It’s a painting I’ve called A Different Perspective. It was commissioned to celebrate 50 years since the inauguration of the Valero refinery in south Pembrokeshire. The unveiling ceremony on 8th November celebrates Valero’s role in the community not only as a major employer, but as a contributor to Pembrokeshire and Welsh life. It sponsors many events and charities and is a major benefactor to the Royal Welsh College of Music & Drama. It is a major sponsor for the county show, etc, etc., etc…. This year, it’s main charity is the Paul Sartori Foundation, but there are many more charities that it helps. The CEO of Valero and his family are coming over from Texas to celebrate, and the Duke & Duchess of Cambridge are going to be given a guided tour and some entertainment by students from my old college, the Royal Welsh College of Music & Drama.

It’s a whopping great big painting which seemed to cause a lot of interesting and colourful language to waft from Alan’s workshop. I must say, he’s done a super job of the framing, which really does suit the painting, but I have had to promise not to present him with another giant painting for about a year at least…..

I had a very interesting morning in the spring, being driven in a private minibus all through the refinery. I had expected noise and smells and smoke. No such thing – it was very quiet and incredibly clean. There was the occasional escape of steam from various pipes, but it was pure water vapour. There was a huge variety of tanks and pipes and interesting buildings stretched over a large area, and the estate also housed a Victorian fort  which was still in use as offices.

There was evidence of protected wildlife on the site, which was terribly exciting. As we travelled around, I suddenely saw the view  which summed up the place for me. Just off one of the tracks, over a hedge covered in wild flowers was a stunning view of the estuary, with Milford Haven as a hazy blur in the distance. To my right were great big storage tanks, hundreds of pipes and a large chimney. Upon clambering to the top of the hedge, trying not to trample all of the wild flowers, I looked down on an idyllic pastoral scene – an ancient farmhouse now owned by Valero, still with some of the original turreted walls standing, which has been built on to over the years and which is  still being run as a farm. There was a small herd of young cattle grazing peacefully.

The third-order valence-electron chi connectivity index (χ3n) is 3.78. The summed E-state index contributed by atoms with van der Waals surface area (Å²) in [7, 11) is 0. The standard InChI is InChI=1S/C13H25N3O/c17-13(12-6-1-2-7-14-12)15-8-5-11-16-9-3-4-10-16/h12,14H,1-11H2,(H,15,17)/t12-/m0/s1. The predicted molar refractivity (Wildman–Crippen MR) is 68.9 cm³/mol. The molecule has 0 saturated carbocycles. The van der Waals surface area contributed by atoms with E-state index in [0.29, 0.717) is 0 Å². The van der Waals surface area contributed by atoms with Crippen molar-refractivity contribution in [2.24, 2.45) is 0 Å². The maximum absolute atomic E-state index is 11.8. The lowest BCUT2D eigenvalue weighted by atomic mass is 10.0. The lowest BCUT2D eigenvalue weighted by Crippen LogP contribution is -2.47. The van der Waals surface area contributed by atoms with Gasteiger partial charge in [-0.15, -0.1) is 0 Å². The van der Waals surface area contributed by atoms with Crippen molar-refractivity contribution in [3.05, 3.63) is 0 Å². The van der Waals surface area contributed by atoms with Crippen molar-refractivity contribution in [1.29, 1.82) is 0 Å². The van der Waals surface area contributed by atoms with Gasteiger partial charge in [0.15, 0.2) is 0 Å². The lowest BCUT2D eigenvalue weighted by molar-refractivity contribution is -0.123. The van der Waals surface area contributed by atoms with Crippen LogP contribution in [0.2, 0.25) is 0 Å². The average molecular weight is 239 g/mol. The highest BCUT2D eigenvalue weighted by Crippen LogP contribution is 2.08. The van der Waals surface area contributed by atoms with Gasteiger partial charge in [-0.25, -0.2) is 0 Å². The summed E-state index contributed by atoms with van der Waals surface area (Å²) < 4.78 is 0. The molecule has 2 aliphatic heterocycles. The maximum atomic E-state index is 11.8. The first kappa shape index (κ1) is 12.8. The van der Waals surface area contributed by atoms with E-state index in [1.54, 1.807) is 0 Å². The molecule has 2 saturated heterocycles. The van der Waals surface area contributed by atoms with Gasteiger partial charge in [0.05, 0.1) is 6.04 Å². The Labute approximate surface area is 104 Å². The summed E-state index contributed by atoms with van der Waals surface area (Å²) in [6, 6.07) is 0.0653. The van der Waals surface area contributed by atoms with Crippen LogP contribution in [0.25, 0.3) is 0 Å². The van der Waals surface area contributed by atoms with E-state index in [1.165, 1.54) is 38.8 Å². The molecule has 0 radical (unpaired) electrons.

Although I was surrounded by sophisticated 21st century industrial plant, it was working in harmony with centuries old agricultural husbandry.

Here was my painting.

Here are a few photos of the work in progress.

Priming the canvas with burnt sienna.

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Then starting to block it out:

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It was an overcast day when I was visiting, which made the distant shore quite dark and hazy:

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The painting would have had to be even bigger if I was going to realistically present the elements in their right places, so the change of perspective came into play in a physical sense too:

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This was the first positioning of the farm…….too big and too dominant, and no room for the plant at all. So paint it out and start again:

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Nearly there now. After moving the farm 3 more times, that is.

The final version ….

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Well, everybody hada lovely time at Valero this morning, including that very nice couple I  met, who looked strangely familiar…..more photos to follow.

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Not only did the Duke and Duchess have a guided tour of the refinery, but they met representatives of the local charities that Valero supports and we were entertained by talented students from the Royal Welsh College of Music and Drama. I met an old colleague from my singing days and was delighted to meet some of the new team in charge of th RWCMD. Things have changed so much since my day at the college….and for the good! I look forwards to visiting them when I am next in Cardiff.